The poster combined the Suprematist visual language, with the ‘Red Wedge’ piecing the ‘White’s’ circle. This picture is a reminder of the war before the revolution. This piece was El Lissitzky’s first propaganda work, printed by the Litizdat branch of the Political Directorate of the Western Front in 1920. He produced this politically charged work in support of the Red Army shortly after the Bolsheviks had waged their revolution in 1917. El-Lissitzky had created a poster that anyone could understand about the need to beat the hated Whites, concretely serving the revolution. Overall, Lissitzky’s work is considered political.

Artist El Lissitzky Beat the Whites with the Red Wedge (“ Клином красным бей белых!

Klinom Krasnim by El Lisitskiy (1920) Cropped.jpg 761 × 623; 113 KB. Edition: 480.

El LissitzkyI84365.jpg 3,264 × 2,448; 3.56 MB. El Lissitzky, his Beat the Whites with the Red Wedge and their Jewish Inspirations El Lissitzky, his Beat the Whites with the Red Wedge and their Jewish Inspirations Here Lissitzky uses his signature coded color combination of red, white and black, which reinforces the message indicated by the work's title. The red wedge is a representation of the red army, and also the side who El Lissitzky wanted to be victorious in the war.
The red wedge symbolized the revolutionaries, who were penetrating the anti-Communist White Army.

” Klinom krasnym bey belykh!) El Lissitzky’s Beat The Whites With The Red Wedge is a good example how one uses the geometrical shapes to express the idea of conflict in term of minimalist approach. Proun 19D El Lissitzky 1922. 1916.Cover with letterpress illustration. This instructions are truly the most important aspect of the paper. 1) explained that the visual “representing the (red) Bolsheviks driving out the (white) imperial regime” during the time of Russia’s civil war. El Lissitzky (Lazar Markovich Lissitzky, Russian, 1890-1941) Russian Avant-garde artist, Suprematist, Constructivist, and developer of the of the Proun, offset lithograph of the famous Soviet propaganda poster “Beat the Whites with the Red Wedge” abstracted allegory of the Russian Civil War of 1919. Lissitzky’s political poster Hit the Whites with the Red Wedge! Beat the Whites with the Red Wedge.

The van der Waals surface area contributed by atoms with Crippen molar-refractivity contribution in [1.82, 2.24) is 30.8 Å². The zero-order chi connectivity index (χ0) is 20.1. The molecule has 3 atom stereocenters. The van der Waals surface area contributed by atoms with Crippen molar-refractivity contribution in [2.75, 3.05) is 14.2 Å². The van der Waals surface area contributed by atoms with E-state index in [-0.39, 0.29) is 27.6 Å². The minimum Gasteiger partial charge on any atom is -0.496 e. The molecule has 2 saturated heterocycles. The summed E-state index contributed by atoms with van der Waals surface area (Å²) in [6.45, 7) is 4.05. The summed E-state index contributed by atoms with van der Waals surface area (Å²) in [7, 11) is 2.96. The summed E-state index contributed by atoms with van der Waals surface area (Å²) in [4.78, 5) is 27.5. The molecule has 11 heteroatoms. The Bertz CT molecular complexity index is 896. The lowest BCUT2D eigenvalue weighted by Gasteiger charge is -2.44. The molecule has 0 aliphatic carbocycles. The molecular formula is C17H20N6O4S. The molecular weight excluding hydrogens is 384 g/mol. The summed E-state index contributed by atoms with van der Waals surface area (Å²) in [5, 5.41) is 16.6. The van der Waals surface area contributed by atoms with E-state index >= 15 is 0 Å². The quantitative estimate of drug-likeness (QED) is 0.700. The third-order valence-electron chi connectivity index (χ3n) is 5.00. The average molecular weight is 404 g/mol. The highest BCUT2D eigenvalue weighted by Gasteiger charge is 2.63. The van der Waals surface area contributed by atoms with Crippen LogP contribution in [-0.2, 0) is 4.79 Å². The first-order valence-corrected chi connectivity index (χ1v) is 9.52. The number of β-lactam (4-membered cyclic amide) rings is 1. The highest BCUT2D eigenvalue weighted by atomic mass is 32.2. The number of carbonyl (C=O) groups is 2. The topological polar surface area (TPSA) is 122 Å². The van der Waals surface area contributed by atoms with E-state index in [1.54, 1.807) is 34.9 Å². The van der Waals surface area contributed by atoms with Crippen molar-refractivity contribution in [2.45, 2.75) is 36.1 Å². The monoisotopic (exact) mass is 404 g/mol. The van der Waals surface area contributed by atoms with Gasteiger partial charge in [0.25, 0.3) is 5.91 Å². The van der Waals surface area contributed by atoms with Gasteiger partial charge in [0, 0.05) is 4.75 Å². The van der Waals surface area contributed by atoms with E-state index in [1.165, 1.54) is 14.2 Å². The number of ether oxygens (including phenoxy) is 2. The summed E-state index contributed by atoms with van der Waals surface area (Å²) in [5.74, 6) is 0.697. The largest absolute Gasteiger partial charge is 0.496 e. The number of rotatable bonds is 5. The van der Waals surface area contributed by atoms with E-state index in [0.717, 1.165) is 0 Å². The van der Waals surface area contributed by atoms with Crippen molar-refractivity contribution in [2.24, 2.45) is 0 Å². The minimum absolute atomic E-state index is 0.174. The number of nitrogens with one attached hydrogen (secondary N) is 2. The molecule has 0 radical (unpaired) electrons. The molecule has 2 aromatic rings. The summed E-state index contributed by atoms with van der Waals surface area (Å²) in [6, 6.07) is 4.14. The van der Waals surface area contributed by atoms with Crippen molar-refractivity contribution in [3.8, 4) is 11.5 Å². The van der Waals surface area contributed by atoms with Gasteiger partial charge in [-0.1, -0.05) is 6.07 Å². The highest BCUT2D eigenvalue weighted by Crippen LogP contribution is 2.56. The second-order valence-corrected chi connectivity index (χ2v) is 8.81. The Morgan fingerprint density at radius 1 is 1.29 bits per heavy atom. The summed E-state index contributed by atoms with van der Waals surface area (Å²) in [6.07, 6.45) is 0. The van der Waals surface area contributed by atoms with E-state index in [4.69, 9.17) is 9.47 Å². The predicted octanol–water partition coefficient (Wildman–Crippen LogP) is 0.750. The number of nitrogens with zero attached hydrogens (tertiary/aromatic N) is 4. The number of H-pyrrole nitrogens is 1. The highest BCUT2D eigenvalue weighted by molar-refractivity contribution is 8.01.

El Lissitzky's most famous work at that time was the poster called “Beat the Whites with the Red Wedge.” It depicted the fight between the communists and the conservatives.

Credit Line Gift of Azita Bina and Elmar W. Seibel in memory of Charlotte Vershbow. The red wedge is a representation of the red army, and also the side who El Lissitzky wanted to be victorious in the war.

Beat the Whites with the Red Wedge is one of Lissitzky's earliest attempts at propagandistic art. 1) explained that the visual “representing the (red) Bolsheviks driving out the (white) imperial regime” during the time of Russia’s civil war. New Man El Lissitzky 1923. El Lissitzky (Lazar M. Lissitzky, November 22, 1890, p. Pochinok, Russian Empire – December 30, 1941, Moscow, USSR) – Russian painter, designer and architect, one of the key figures of the Russian avant-garde.

Overall, Lissitzky’s work is considered political.

Vtoraia kniga stikhov, 1913-1916. Patrick Burgoyne (2008, pg.

The image of the red wedge shattering the white form, simple as it was, communicated a powerful message that left no doubt in the viewer's mind of its intention. It is typical of Suprematism with its use of both non-figurative forms and text. Beat the Whites with the Red Wedge El Lissitzky 1920.

Dimensions Sheet: 51 x 62 cm (20 1/16 x 24 7/16 in.)

The red wedge symbolized the revolutionaries, who were penetrating the anti-Communist White Army.

In 1920, he and Malevich formed a group of artists called UNOVIS. Here Lissitzky uses his signature coded color combination of red, white and black, which reinforces the message indicated by the work's title.